Cairo, Egypt

Tuesday, February 5, 1929

Had a nice little walk today. Started out a little after seven and followed the levee of theĀ  Nile south from Giza. It was a beautiful day, mild and sunny. I walked through many villages along the bank of the river. At this hour in the morning the paths and roads were full of people coming the going. Many riding donkeys and camels. The donkeys here are very small. I have seen dirty places and people before, but never anything to compare with these people who live in little mud villages in the fertile narrow strip near the Nile. The villages are built of mud. Few houses are of a baked clay brick, but most are just a dry plastered mud with corn stalks for a roof, or boards. These villages are always either in or by a palm grove and are most interesting. The people are the last word in being filthy. Ample proof of their habits of living can be seen in the great number who are either blind in one eye or in both; and by their decayed teeth or their toothless jaws. Never cleaning themselves and living in such filth, they suffer from diseases and plagues often. They sit in the streets which are, of course, never cleaned. By streets I mean very narrow dirt streets or else dirt passages between the mud houses. The children roll around in the dirt and dust and are really pitiable sights. In one village I saw two mothers sitting in the middle of the dirt road nursing babies. Most every village has a pond in or by it by which chickens, donkeys, dogs, and goats stay when they aren’t roaming the streets. It usually smells fierce. Often, if the village is back from the river, the women wash their clothes and their cooking utensils here too. Saw some pounding away in an old canal of dirty water and nearby, in the water, lay an old dead horse, half decayed.

Inside most shops and houses the dirt is even worse than outside. The furniture is nil in many, only some corn stalks spread over the floor to sleep on. Creatures supposed to be humans lay in the dust alongside the roadway, asleep. In the hot weather I imagine swarms of flies and bugs add to the wretched conditions. It made me feel dirty to go through such places. I finally came out on the main road and walked on several miles more to Budrashane, once cutting back to some villages on the river for a picture of the Nile and the great sand cliffs opposite across the river. Leaving the guides behind, I took what I supposed to be the road toward Memphis and soon came to the site of this once capital of Egypt, now reduced to a few piles of bricks here and there, old foundations and bare dusty ground under a great large grove of lofty palms. There was a 1,000-ton granite statue of Ramses II, knocked down in the 8th century and now resting on its back. Nearby a sphinx, not so large and much worn.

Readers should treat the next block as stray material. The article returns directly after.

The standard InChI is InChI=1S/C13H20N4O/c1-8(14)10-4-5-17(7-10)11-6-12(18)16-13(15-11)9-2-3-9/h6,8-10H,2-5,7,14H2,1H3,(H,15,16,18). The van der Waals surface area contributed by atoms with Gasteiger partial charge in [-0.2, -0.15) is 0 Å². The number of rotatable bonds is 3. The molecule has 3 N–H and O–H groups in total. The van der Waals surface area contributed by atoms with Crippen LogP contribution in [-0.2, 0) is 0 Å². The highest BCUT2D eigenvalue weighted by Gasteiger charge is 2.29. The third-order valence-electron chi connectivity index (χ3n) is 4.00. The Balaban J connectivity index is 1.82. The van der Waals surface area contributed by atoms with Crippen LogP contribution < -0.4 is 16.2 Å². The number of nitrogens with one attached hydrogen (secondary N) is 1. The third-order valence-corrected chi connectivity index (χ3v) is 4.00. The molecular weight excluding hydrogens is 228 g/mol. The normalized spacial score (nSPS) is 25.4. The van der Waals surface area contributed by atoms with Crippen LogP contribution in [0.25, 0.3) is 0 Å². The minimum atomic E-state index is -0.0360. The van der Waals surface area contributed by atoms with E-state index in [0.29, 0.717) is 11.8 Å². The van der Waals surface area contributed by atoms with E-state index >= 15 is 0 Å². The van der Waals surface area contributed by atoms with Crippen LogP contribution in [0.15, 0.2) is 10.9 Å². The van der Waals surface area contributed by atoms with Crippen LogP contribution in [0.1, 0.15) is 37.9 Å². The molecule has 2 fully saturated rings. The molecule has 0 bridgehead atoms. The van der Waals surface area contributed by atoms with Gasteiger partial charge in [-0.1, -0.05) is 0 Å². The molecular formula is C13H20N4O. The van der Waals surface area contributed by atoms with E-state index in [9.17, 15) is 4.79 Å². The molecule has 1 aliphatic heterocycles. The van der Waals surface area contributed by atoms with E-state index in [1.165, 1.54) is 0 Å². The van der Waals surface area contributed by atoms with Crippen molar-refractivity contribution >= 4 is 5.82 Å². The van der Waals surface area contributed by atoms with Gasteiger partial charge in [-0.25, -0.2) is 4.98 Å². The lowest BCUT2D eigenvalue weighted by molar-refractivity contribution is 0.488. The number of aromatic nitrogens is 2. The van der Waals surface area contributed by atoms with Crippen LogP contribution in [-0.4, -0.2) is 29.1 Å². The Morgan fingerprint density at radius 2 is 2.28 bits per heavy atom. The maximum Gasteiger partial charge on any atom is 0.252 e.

Walking on farther I came to Sakkarah. I didn’t go out through the town or on the desert for I had a splendid view of all from a knoll near a dry canal. To the right was the Step Pyramid, the oldest of the pyramids. In front, a large affair that looked like an oven; in it are some tombs. To the left were the two large pyramids of Sakkarah. Then there were a number of small ruins of pyramids or else some sort of mounds used for tombs. As I had already waked 20 miles, I didn’t feel like tramping 5 or 6 more through the desert. Returning to Budrashane, I walked back toward Cairo three miles, then got a bus, really a Chevrolet truck holding together by a miracle. It tore back to Giza where I got a car into the city. I’m worse than a Scotchman. Walked 25 miles to save from 30 to 60 cents and would have walked the other 15 to save the two bits, but my feet were hurting. I wouldn’t trade it for anything, though. It was the best way of seeing how the country people existed.

On the west side of the Nile, just south of Cairo, are some mighty fine homes with large gardens. The architecture is not so pretty, but they are rather imposing. One of my guide friends has invited me out to his home by the pyramids for an Arabic lunch. Can’t accept, though, as I’m leaving tomorrow. Can’t hand [handle?] an Arabic meal I had last night so much. The country people all chew sugar cane all the time.

Thus the second book ends sweetly in Cairo, y[ours] t[ruly] having traveled 17,288 miles and visited 26 countries in the last 6 months and 26 days.

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